Home(page) Improvement

Posted on August 28, 2000

I'm not going to lie, I'm short on time this week because, well, I'm on vacation. But that doesn't mean I shouldn't give all six of you something to ponder for at least the next eight minutes.

Actually, it's something I've been pondering myself: What sites do people visit, why do they visit them and how often do they return? Sure, we can get information about how many people visit certain pages on our site relatively easily. And, if you remember from a previous column, there are plenty of ways for companies to figure out information about who is visiting their sites.

But how do I figure out how many people go to ESPN, or how do you know how many people visit this site, or how does anyone know how many people are visiting Graceland today? You don't. So instead of having my brain explode, I'm going to give all of you a few interesting places to go and see what can be done on a Web site.

First, any site that awards sites wins my award. I should be able to reword that sentence to form a palindrome. Anyway, The NewMedia INVISION 2000 Awards has some of the slickest pages I've ever seen, including that opening page that just says "LOADING." I'm now going to let everyone in on an industry trade secret, the program is loading, but this is not your standard HTML page. The page has been constructed using a program called Flash, which seems to be the current fad in Web design, although by the time I've finished writing this, there will surely be another.

According to Macromedia, Flash is more compatible with more browsers than any other Web solution. If you use two browsers, like Netscape and Internet Explorer, you should be able to notice some slight differences in most pages. If you don't, you either look only at Flash pages or you have been sitting at your computer WAY too long.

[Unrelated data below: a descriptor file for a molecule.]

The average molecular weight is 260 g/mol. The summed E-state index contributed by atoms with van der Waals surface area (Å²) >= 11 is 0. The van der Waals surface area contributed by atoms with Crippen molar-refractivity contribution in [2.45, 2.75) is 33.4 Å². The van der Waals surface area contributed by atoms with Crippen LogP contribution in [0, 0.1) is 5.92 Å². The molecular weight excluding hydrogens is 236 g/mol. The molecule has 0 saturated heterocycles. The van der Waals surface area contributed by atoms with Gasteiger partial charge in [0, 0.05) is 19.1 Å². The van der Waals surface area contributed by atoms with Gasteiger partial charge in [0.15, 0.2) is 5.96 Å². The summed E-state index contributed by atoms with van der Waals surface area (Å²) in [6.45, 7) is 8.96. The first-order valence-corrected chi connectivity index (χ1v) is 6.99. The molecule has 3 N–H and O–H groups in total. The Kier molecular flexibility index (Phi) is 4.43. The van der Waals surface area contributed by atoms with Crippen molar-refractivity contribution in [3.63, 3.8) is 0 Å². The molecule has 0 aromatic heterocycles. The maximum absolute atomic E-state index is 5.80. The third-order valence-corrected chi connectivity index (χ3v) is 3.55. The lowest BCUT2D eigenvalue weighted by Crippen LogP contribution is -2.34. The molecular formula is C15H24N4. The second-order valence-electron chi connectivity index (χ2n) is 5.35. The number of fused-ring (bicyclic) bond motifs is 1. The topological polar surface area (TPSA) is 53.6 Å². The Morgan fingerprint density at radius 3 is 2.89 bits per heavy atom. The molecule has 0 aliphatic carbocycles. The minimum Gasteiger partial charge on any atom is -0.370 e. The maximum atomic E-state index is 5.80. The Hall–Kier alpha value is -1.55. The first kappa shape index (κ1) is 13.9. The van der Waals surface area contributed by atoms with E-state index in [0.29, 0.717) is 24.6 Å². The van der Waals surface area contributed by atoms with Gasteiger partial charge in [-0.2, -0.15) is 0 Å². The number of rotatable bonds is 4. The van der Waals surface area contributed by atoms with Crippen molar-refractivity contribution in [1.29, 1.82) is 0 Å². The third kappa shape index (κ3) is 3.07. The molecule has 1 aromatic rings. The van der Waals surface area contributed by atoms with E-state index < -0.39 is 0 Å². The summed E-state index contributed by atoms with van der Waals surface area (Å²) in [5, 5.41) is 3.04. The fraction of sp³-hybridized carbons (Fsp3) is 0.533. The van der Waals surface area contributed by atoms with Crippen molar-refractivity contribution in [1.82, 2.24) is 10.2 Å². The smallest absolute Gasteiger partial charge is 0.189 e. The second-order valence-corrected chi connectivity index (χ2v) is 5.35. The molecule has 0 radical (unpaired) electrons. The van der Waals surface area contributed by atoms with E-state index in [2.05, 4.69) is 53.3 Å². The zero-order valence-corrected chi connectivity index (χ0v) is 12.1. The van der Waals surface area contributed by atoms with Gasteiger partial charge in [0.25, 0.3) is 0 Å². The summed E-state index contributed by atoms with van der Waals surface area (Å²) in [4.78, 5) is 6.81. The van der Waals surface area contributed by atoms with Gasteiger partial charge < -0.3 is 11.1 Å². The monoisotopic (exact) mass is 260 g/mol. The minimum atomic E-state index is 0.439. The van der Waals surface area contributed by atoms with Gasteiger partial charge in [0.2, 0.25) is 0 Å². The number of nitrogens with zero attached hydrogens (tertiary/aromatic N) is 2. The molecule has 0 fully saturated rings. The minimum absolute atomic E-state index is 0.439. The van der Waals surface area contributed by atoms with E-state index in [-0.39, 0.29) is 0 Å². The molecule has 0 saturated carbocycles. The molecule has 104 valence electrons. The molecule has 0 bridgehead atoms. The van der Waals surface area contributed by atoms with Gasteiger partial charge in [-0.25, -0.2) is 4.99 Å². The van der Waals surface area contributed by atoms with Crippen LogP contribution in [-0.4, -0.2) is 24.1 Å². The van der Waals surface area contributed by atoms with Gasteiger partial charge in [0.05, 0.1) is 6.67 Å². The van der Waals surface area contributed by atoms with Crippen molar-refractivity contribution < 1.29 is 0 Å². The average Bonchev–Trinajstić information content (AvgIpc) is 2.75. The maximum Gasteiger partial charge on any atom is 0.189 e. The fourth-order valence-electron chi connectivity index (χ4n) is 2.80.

If it's the latter, print the rest of this out and read it while taking a bath or jumping on a trampoline.

In designing HTML Web sites, we have to look at generated pages in millions of browsers, including ones called the Typewriter, Abacus and Stone Tablet (not to be confused with the Antacid Tablet, which we no longer use) to test our sites. Well, maybe not that many browsers, but because there are distinct differences on different computers and browsers, we have to design from many vantage points. But for Flash, everything comes out the same. That is, if your browser supports Flash, and all of the newer browser versions do.

That doesn't mean Flash is the only program in which you can make things look more or less alike on everyone's machine. Another way to do this is by using mostly images on your pages. Kids' WB executes this nicely, although the page takes a few decades to load. This homepage stands out with its design and ease of navigation.

But obviously, you cannot have just graphics for a site with mostly text, for instance, if you were translating the Bible into rudimentary encrypted code. There really isn't much of a solution to get things to always look the exact same in normal html, but there are a few tricks to use along the way.

Cascading Style Sheets can be applied to your text and can be specified so that users cannot change font faces and sizes.

There's no way I could talk about every different program or language in which you could design sites, although for a hefty sum, I could make up enough stuff to keep you busy. There are others: Java, Javascript, DHTML, just to name a few, that can also be utilized to improve designing pages. We'll discuss these in a later column.

So instead of being concerned with what other Web sites are doing, and how many visitors they are receiving, just steal ideas from them. If you like a site, other people probably will too. Just look at a bunch of sites. I'll get back from vacation and make up something better next week.